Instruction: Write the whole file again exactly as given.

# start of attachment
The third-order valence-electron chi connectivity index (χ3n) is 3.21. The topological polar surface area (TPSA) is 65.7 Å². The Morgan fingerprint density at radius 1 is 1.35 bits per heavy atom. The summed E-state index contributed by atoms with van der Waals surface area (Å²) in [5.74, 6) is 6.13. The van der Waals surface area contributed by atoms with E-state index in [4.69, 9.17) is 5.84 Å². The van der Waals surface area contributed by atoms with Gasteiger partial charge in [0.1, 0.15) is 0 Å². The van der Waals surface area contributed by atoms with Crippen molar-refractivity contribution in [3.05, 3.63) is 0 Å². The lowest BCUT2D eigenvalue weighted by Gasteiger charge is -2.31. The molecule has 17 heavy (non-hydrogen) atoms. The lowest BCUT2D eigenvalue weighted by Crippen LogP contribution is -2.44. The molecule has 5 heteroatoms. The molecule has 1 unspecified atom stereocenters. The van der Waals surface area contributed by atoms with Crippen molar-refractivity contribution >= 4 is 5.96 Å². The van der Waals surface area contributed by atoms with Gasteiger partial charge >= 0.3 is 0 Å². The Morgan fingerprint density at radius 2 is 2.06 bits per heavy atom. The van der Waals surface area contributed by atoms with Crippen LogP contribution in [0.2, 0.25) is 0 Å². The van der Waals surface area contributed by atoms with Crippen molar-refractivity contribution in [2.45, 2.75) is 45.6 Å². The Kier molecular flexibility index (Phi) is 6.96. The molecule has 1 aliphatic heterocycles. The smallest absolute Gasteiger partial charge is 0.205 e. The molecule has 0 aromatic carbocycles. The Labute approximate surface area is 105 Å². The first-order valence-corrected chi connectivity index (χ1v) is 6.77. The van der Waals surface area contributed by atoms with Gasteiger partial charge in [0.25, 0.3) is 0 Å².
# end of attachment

The third-order valence-electron chi connectivity index (χ3n) is 3.21. The topological polar surface area (TPSA) is 65.7 Å². The Morgan fingerprint density at radius 1 is 1.35 bits per heavy atom. The summed E-state index contributed by atoms with van der Waals surface area (Å²) in [5.74, 6) is 6.13. The van der Waals surface area contributed by atoms with E-state index in [4.69, 9.17) is 5.84 Å². The van der Waals surface area contributed by atoms with Gasteiger partial charge in [0.1, 0.15) is 0 Å². The van der Waals surface area contributed by atoms with Crippen molar-refractivity contribution in [3.05, 3.63) is 0 Å². The lowest BCUT2D eigenvalue weighted by Gasteiger charge is -2.31. The molecule has 17 heavy (non-hydrogen) atoms. The lowest BCUT2D eigenvalue weighted by Crippen LogP contribution is -2.44. The molecule has 5 heteroatoms. The molecule has 1 unspecified atom stereocenters. The van der Waals surface area contributed by atoms with Crippen molar-refractivity contribution >= 4 is 5.96 Å². The van der Waals surface area contributed by atoms with Gasteiger partial charge >= 0.3 is 0 Å². The Morgan fingerprint density at radius 2 is 2.06 bits per heavy atom. The van der Waals surface area contributed by atoms with Crippen LogP contribution in [0.2, 0.25) is 0 Å². The van der Waals surface area contributed by atoms with Crippen molar-refractivity contribution in [2.45, 2.75) is 45.6 Å². The Kier molecular flexibility index (Phi) is 6.96. The molecule has 1 aliphatic heterocycles. The smallest absolute Gasteiger partial charge is 0.205 e. The molecule has 0 aromatic carbocycles. The Labute approximate surface area is 105 Å². The first-order valence-corrected chi connectivity index (χ1v) is 6.77. The van der Waals surface area contributed by atoms with Gasteiger partial charge in [0.25, 0.3) is 0 Å².